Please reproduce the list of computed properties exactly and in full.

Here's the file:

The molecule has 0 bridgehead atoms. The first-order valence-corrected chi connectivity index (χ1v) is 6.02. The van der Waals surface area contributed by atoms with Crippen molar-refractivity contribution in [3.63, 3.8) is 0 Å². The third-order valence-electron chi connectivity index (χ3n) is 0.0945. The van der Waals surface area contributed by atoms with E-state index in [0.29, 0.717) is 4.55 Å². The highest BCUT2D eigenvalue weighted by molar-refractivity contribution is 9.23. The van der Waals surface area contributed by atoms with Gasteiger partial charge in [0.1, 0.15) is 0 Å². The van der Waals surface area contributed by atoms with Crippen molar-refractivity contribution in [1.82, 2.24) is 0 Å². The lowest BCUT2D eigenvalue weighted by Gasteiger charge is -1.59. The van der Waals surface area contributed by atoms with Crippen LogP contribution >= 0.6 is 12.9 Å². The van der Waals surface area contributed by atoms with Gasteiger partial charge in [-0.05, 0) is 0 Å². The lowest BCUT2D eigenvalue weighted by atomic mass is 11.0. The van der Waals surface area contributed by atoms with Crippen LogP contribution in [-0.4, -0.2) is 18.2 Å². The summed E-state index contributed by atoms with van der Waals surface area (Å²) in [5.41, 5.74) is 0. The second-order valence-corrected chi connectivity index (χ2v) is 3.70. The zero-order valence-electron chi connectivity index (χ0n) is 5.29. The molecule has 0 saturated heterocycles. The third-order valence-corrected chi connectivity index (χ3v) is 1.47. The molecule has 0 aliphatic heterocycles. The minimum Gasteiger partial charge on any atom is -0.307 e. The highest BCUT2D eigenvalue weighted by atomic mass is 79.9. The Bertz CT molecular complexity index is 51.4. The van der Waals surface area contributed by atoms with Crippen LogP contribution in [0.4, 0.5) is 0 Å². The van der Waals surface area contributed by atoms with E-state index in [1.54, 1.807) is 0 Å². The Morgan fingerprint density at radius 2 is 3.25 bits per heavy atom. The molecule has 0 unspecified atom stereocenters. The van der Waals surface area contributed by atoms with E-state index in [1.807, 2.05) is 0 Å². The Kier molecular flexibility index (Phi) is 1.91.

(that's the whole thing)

The molecule has 0 bridgehead atoms. The first-order valence-corrected chi connectivity index (χ1v) is 6.02. The van der Waals surface area contributed by atoms with Crippen molar-refractivity contribution in [3.63, 3.8) is 0 Å². The third-order valence-electron chi connectivity index (χ3n) is 0.0945. The van der Waals surface area contributed by atoms with E-state index in [0.29, 0.717) is 4.55 Å². The highest BCUT2D eigenvalue weighted by molar-refractivity contribution is 9.23. The van der Waals surface area contributed by atoms with Gasteiger partial charge in [0.1, 0.15) is 0 Å². The van der Waals surface area contributed by atoms with Crippen molar-refractivity contribution in [1.82, 2.24) is 0 Å². The lowest BCUT2D eigenvalue weighted by Gasteiger charge is -1.59. The van der Waals surface area contributed by atoms with Crippen LogP contribution >= 0.6 is 12.9 Å². The van der Waals surface area contributed by atoms with Gasteiger partial charge in [-0.05, 0) is 0 Å². The lowest BCUT2D eigenvalue weighted by atomic mass is 11.0. The van der Waals surface area contributed by atoms with Crippen LogP contribution in [-0.4, -0.2) is 18.2 Å². The summed E-state index contributed by atoms with van der Waals surface area (Å²) in [5.41, 5.74) is 0. The second-order valence-corrected chi connectivity index (χ2v) is 3.70. The zero-order valence-electron chi connectivity index (χ0n) is 5.29. The molecule has 0 saturated heterocycles. The third-order valence-corrected chi connectivity index (χ3v) is 1.47. The molecule has 0 aliphatic heterocycles. The minimum Gasteiger partial charge on any atom is -0.307 e. The highest BCUT2D eigenvalue weighted by atomic mass is 79.9. The Bertz CT molecular complexity index is 51.4. The van der Waals surface area contributed by atoms with Crippen LogP contribution in [0.4, 0.5) is 0 Å². The van der Waals surface area contributed by atoms with E-state index in [1.54, 1.807) is 0 Å². The Morgan fingerprint density at radius 2 is 3.25 bits per heavy atom. The molecule has 0 unspecified atom stereocenters. The van der Waals surface area contributed by atoms with E-state index in [1.807, 2.05) is 0 Å². The Kier molecular flexibility index (Phi) is 1.91.